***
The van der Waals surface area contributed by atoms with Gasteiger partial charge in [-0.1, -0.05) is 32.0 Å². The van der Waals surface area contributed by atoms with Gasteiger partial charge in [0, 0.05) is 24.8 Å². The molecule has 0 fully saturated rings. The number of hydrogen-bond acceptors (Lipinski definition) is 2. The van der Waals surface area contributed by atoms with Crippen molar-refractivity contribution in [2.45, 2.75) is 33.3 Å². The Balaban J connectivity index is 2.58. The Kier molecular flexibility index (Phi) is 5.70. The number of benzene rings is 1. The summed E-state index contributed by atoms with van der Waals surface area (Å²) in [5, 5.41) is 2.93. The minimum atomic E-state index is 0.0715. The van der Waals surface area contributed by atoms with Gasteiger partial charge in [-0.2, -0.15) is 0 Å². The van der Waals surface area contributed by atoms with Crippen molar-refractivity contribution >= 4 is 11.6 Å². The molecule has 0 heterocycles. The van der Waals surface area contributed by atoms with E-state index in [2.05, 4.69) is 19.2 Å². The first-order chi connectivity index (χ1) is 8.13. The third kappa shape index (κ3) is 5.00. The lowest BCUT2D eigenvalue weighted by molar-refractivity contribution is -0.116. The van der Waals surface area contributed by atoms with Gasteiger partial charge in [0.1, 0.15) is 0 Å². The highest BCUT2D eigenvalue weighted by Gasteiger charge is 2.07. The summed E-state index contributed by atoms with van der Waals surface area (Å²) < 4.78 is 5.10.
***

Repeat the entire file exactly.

The van der Waals surface area contributed by atoms with Gasteiger partial charge in [-0.1, -0.05) is 32.0 Å². The van der Waals surface area contributed by atoms with Gasteiger partial charge in [0, 0.05) is 24.8 Å². The molecule has 0 fully saturated rings. The number of hydrogen-bond acceptors (Lipinski definition) is 2. The van der Waals surface area contributed by atoms with Crippen molar-refractivity contribution in [2.45, 2.75) is 33.3 Å². The Balaban J connectivity index is 2.58. The Kier molecular flexibility index (Phi) is 5.70. The number of benzene rings is 1. The summed E-state index contributed by atoms with van der Waals surface area (Å²) in [5, 5.41) is 2.93. The minimum atomic E-state index is 0.0715. The van der Waals surface area contributed by atoms with Gasteiger partial charge in [-0.2, -0.15) is 0 Å². The van der Waals surface area contributed by atoms with Crippen molar-refractivity contribution >= 4 is 11.6 Å². The molecule has 0 heterocycles. The van der Waals surface area contributed by atoms with E-state index in [2.05, 4.69) is 19.2 Å². The first-order chi connectivity index (χ1) is 8.13. The third kappa shape index (κ3) is 5.00. The lowest BCUT2D eigenvalue weighted by molar-refractivity contribution is -0.116. The van der Waals surface area contributed by atoms with Gasteiger partial charge in [0.1, 0.15) is 0 Å². The highest BCUT2D eigenvalue weighted by Gasteiger charge is 2.07. The summed E-state index contributed by atoms with van der Waals surface area (Å²) < 4.78 is 5.10.